Variations in title of song[edit]

The first release of the song, the #1 hit by Manfred Mann, which topped the UK charts in February 1968, was released as "Mighty Quinn". When Dylan released a live version of this song on his album Self Portrait, in June 1970, the song was titled "The Mighty Quinn (Quinn the Eskimo)". This title was repeated when the same live recording was released on the album Bob Dylan's Greatest Hits, Vol. 2 in November 1971. When Dylan's original "basement tapes" recording of the song, backed by The Band and recorded in West Saugerties, New York in 1967, was eventually released as part of the compilation album Biograph, in 1985, it was entitled "Quinn the Eskimo (The Mighty Quinn)"; this is the title according to the official Bob Dylan website.[17]

Other versions[edit]

Grateful Dead version[edit]

Although they never played the song with Bob Dylan, the Grateful Dead started playing "The Mighty Quinn" in concert in 1985. It became a favorite encore among the Grateful Dead's fans, and remained so to the end of their career.[18]

The Hollies version[edit]

In 1969, the Hollies put their own spin on "The Mighty Quinn", adding a prominent banjo accompaniment, a horn section, and a flute part in reference to Manfred Mann's version. This version was featured as the last song on the Hollies Sing Dylan album, and the group performed the song in concert in 1969 alongside "Blowin' in the Wind".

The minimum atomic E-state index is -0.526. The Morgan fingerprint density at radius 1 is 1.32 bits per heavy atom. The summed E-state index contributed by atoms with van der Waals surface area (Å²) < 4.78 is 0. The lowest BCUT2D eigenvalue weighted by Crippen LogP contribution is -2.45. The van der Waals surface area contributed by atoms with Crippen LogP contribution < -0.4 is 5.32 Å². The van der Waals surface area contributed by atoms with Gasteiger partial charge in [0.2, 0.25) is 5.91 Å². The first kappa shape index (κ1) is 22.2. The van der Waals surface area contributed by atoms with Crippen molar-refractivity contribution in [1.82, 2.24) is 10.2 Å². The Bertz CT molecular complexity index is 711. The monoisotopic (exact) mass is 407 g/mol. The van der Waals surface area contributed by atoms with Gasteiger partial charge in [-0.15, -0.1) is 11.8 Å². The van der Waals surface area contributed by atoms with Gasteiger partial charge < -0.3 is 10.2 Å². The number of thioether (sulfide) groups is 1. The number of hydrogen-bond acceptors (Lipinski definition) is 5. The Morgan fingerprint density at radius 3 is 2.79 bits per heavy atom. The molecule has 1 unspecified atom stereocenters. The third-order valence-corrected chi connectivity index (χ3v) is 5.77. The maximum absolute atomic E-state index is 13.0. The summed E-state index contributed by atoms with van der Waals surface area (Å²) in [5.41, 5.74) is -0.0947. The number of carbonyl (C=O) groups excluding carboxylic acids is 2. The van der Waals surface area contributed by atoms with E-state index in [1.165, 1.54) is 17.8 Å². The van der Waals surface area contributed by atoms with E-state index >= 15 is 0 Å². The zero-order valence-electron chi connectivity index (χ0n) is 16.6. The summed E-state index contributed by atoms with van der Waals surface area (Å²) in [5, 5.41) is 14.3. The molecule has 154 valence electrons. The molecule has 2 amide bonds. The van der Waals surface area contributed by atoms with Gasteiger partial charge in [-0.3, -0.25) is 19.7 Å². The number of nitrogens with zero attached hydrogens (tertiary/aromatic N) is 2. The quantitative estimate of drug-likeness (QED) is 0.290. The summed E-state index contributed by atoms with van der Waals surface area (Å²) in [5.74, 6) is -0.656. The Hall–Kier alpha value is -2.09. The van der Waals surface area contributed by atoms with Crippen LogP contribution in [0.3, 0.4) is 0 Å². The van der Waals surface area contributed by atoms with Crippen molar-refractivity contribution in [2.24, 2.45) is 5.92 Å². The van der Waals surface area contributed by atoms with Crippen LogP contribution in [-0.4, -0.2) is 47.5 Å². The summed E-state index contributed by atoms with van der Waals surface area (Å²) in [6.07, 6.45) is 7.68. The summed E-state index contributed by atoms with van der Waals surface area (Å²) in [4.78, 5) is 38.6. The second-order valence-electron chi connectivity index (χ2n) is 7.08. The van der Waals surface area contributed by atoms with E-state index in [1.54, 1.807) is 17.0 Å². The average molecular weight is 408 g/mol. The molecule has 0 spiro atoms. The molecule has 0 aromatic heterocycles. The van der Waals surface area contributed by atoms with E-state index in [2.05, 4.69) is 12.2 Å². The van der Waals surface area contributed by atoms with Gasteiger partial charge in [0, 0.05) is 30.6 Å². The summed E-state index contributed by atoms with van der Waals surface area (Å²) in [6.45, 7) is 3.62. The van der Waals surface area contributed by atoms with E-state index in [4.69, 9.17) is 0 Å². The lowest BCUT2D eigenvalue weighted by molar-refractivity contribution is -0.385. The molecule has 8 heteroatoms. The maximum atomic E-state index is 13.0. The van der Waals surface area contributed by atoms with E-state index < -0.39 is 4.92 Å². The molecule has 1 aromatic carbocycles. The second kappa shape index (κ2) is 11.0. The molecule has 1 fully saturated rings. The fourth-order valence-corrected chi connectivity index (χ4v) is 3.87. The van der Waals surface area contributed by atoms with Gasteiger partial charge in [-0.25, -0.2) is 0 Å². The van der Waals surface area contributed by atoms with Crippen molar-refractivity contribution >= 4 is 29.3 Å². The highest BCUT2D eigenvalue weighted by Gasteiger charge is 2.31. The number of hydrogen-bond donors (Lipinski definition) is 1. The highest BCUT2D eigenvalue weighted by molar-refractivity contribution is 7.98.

Julie London version[edit]

In 1969, Julie London sang a version of "The Mighty Quinn" on her final album Yummy, Yummy, Yummy. The album featured multiple covers of contemporary pop and rock songs with full orchestral arrangements, including "Louie Louie", "Light My Fire", and "The Mighty Quinn".

Leon Russell version[edit]

Leon Russell included a version in a medley with "I'll Take You There", "Idol With the Golden Head" and "He Lives (I Serve a Risen Savior)" that opens his album Leon Live.

Phish version[edit]

Phish has played "Quinn the Eskimo" in concert a total of 38 times throughout their career, having first performed in 1985, two years after their formation.[19] The band performed the song at two of their festivals: Camp Oswego in 1999 and Superball IX in 2011.[20][21] Covers of "Quinn the Eskimo" appear on two Phish live releases: the 1999 live box set Hampton Comes Alive and the 2010 live DVD Alpine Valley.[22][23]

Noel Gallagher version[edit]